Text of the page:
Government regulations and programmes that are giving a thrust to accessibility and affordability
The central Government has been committed to decreasing the financial burden and
ensuring affordable healthcare for Indians, through various regulations and schemes. Below is a list of steps that Government recently took to streamline the industry and make healthcare more affordable.
The Ayushman Bharat Pradhan Mantri Jan Arogya Yojana (AB-PMJAY), which is likely to benefit more than 10 crore poor families across the country, is the most leading Government programme that is slated to impact healthcare delivery in more ways than one. The scheme launched in September 2018 brings 40% of population under the ambit of universal health coverage with insurance cover up to 5-lakhs per family.
This is slated to be the most disruptive initiative as hospitals would be required to restructure their healthcare practices to align with low rates of reimbursement. Based on initial reports most tertiary care hospitals are reluctant to accept these rates and have kept away from the scheme. A positive point is that Government has realised and has constituted a costing committee under the Department of Health Research.
Says Dr Girdhar Gyani, director general, AHPI, “This is first time that Government has set up committee to work out costing based on scientific criteria. Hopefully, by June-July there will be revised rates for 1354 medical procedures under AB PMJAY and that will enable a good number of secondary/ tertiary care hospitals to empanel under the scheme and make the scheme as world’s largest insurance scheme a grand success.” The second component of the scheme by which 1.5 lakh health and wellness centres are to be established at existing sub centres is going to be another game changer. “The work has already begun and in next three years and we may get all the centres functioning,” says Gyani.
The Government has aggressively pursued measures to make healthcare affordable by way of fixing of ceiling price of essential drugs, medical consumables like stents and orthopeadic implants. Recently, the Maximum Retail Price (MRP) of some cancer drugs has been slashed by the National Pharmaceutical Pricing Authority (NPPA) by up to 60% . This is the second time this year that prices of some cancer drugs has been reduced. Earlier, the rates were brought down for around 380 drugs, with some cuts going to as much as 80-90% under trade margin rationalisation.
The reduction would help make cancer treatment more affordable to patients. The cancer burden in India has more than doubled over the last 26 years, the highest increase among all therapy areas. According to a report in The Lancet, between 1990 and 2016 the number of cancer deaths in India increased by 112%. At the same time, the incidence of cancer cases also increased by 48.7%.The opening of Jan Aushadhi outlets has also made availability of generic drugs at very cheap price for population.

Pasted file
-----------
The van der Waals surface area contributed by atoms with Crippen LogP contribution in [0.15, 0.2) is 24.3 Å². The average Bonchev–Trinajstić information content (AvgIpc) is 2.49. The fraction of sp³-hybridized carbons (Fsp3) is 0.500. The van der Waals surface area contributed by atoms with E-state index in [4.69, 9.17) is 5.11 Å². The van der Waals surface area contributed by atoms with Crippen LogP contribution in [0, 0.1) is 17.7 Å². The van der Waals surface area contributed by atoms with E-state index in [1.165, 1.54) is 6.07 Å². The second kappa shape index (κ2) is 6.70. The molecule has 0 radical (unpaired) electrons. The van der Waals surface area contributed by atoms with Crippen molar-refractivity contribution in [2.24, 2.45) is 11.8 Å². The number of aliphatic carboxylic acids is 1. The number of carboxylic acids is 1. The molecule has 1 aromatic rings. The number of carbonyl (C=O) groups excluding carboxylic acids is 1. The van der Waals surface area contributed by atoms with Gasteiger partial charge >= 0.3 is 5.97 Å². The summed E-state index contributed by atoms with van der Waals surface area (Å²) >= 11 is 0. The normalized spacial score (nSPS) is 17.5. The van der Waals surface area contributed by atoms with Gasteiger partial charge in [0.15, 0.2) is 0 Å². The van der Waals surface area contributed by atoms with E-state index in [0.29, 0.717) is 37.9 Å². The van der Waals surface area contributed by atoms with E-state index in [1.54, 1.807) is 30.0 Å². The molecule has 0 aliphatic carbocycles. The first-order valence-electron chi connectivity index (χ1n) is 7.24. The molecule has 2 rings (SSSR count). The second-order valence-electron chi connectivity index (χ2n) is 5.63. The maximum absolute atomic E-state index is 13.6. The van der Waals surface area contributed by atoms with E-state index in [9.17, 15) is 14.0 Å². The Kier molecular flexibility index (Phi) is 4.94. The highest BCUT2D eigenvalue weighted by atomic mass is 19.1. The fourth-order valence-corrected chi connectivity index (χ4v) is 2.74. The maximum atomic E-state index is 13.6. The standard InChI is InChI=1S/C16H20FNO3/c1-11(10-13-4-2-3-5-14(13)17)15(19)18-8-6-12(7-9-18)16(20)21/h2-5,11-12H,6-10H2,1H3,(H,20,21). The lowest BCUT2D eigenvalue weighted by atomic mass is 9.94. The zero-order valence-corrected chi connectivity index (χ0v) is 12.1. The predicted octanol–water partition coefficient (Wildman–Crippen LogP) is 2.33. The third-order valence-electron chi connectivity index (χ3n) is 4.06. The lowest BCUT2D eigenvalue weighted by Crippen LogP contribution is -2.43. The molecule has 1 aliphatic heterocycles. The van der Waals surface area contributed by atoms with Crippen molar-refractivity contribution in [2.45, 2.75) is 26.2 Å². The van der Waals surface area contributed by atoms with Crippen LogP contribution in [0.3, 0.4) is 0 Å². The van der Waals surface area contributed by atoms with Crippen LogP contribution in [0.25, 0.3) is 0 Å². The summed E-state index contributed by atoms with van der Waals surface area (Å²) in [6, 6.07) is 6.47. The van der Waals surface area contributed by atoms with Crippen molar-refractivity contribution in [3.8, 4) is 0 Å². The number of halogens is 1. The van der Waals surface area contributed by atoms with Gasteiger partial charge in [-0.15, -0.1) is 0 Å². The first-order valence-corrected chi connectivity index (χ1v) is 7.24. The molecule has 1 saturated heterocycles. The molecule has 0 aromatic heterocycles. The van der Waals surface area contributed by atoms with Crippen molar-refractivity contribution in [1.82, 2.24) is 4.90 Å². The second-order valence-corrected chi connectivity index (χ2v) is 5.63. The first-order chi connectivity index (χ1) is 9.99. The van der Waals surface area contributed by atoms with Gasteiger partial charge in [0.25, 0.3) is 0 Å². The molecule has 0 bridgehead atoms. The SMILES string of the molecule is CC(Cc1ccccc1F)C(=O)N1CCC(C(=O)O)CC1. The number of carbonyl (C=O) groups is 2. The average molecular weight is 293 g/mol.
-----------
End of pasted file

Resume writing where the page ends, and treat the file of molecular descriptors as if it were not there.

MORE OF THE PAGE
Says Dr Mudit Saxena, managing director and CEO, Ovum Hospitals, “The price ceiling has made healthcare more affordable for the common man, though it has decreased the margins of hospitals and made them less viable. However, it's think to re-think ways and devise strategies of profitability from other areas."
According to Dr BS Ajaikumar, chairman & CEO, Healthcare Global Enterprises, “The Government’s move to provide relief to cancer patients regarding treatment costs is welcome but while it may appear to benefit the patients momentarily, it will be detrimental to them in the long run. We need to encourage cashless treatments and strive towards implementing universal healthcare for all sections of the society, irrespective of rich or poor- providing quality healthcare to everyone.”
AIIMS like institutes
The Government has announced the setting up of various All India Institutes of Medical Sciences (AIIMS)-like institutions in several parts of the country. This would help the common man access world class healthcare.
“Having more AIIMS like institute is a very progressive step by the Government. However, what has been lacking is the speedy execution of the plan. This step can pivot a big leap in the way healthcare is delivered in the country,” says Vishal Bali, Asia Head, Healthcare, TPG Growth.
A model PPP
While the above strategies are initiated by the central Government, an endeavour by the state Government of Odisha in the domain of PPP is worthy of being emulated by other states. In an effort towards strengthening the supply side, the Government of Odisha is establishing 25 new hospitals across the state in the PPP mode. What is unique is that to ensure financial viability, the state Government has proposed to fund up to Rs 1,300 crore towards operational losses over the first seven years, including the VGF for initial CAPEX, which it approximately 2.5 times the project establishment cost. This is a first of its kind in the country.
Says Ayanabh DebGupta, co-founder & director - Medica Group of Hospitals, “Further to ensuring equity and affordability, the state has backed the project with a social health insurance programme that is planned to provide cover of up to Rs 7,00,000 per family per year and covers nearly 70% of the state’s 42 million population.”
The state has thus addressed both demand and supply sides of this difficult balance. “While the scheme has just been announced, marking the beginning of an arduous implementation journey, once implemented, this PPP model can be replicated across other states and possibly usher in a new era of health PPPs in the country,” he added.